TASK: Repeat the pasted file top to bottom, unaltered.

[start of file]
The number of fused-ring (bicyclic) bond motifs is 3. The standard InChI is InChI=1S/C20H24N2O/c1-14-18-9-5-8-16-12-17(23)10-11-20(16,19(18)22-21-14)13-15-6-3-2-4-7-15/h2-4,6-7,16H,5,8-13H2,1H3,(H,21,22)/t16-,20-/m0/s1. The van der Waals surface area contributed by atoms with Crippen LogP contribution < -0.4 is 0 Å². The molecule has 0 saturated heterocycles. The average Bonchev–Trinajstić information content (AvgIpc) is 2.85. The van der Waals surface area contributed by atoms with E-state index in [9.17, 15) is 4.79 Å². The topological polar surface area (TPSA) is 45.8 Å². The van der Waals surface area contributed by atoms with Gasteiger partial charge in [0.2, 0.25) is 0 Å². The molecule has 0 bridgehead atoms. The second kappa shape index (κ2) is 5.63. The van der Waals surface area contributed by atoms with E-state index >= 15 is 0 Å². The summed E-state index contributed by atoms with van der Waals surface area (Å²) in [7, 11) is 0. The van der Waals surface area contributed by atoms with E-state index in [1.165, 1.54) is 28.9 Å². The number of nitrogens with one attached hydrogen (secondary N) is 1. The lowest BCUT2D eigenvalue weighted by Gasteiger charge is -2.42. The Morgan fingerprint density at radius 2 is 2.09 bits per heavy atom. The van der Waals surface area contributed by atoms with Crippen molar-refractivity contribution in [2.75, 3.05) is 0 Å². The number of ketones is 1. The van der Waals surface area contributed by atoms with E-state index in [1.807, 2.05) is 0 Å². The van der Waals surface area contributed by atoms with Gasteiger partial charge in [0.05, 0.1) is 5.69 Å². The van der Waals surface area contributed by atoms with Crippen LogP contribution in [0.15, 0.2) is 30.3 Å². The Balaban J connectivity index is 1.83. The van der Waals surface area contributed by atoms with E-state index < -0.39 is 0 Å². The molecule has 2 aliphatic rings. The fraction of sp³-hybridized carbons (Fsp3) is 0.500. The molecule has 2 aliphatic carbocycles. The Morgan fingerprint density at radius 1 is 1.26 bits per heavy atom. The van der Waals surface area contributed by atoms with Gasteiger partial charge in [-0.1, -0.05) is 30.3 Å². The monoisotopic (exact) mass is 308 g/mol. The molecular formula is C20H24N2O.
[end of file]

The number of fused-ring (bicyclic) bond motifs is 3. The standard InChI is InChI=1S/C20H24N2O/c1-14-18-9-5-8-16-12-17(23)10-11-20(16,19(18)22-21-14)13-15-6-3-2-4-7-15/h2-4,6-7,16H,5,8-13H2,1H3,(H,21,22)/t16-,20-/m0/s1. The van der Waals surface area contributed by atoms with Crippen LogP contribution < -0.4 is 0 Å². The molecule has 0 saturated heterocycles. The average Bonchev–Trinajstić information content (AvgIpc) is 2.85. The van der Waals surface area contributed by atoms with E-state index in [9.17, 15) is 4.79 Å². The topological polar surface area (TPSA) is 45.8 Å². The van der Waals surface area contributed by atoms with Gasteiger partial charge in [0.2, 0.25) is 0 Å². The molecule has 0 bridgehead atoms. The second kappa shape index (κ2) is 5.63. The van der Waals surface area contributed by atoms with E-state index >= 15 is 0 Å². The summed E-state index contributed by atoms with van der Waals surface area (Å²) in [7, 11) is 0. The van der Waals surface area contributed by atoms with E-state index in [1.165, 1.54) is 28.9 Å². The number of nitrogens with one attached hydrogen (secondary N) is 1. The lowest BCUT2D eigenvalue weighted by Gasteiger charge is -2.42. The Morgan fingerprint density at radius 2 is 2.09 bits per heavy atom. The van der Waals surface area contributed by atoms with Crippen molar-refractivity contribution in [2.75, 3.05) is 0 Å². The number of ketones is 1. The van der Waals surface area contributed by atoms with E-state index in [1.807, 2.05) is 0 Å². The van der Waals surface area contributed by atoms with Gasteiger partial charge in [0.05, 0.1) is 5.69 Å². The van der Waals surface area contributed by atoms with Crippen LogP contribution in [0.15, 0.2) is 30.3 Å². The Balaban J connectivity index is 1.83. The van der Waals surface area contributed by atoms with E-state index < -0.39 is 0 Å². The molecule has 2 aliphatic rings. The fraction of sp³-hybridized carbons (Fsp3) is 0.500. The molecule has 2 aliphatic carbocycles. The Morgan fingerprint density at radius 1 is 1.26 bits per heavy atom. The van der Waals surface area contributed by atoms with Gasteiger partial charge in [-0.1, -0.05) is 30.3 Å². The monoisotopic (exact) mass is 308 g/mol. The molecular formula is C20H24N2O.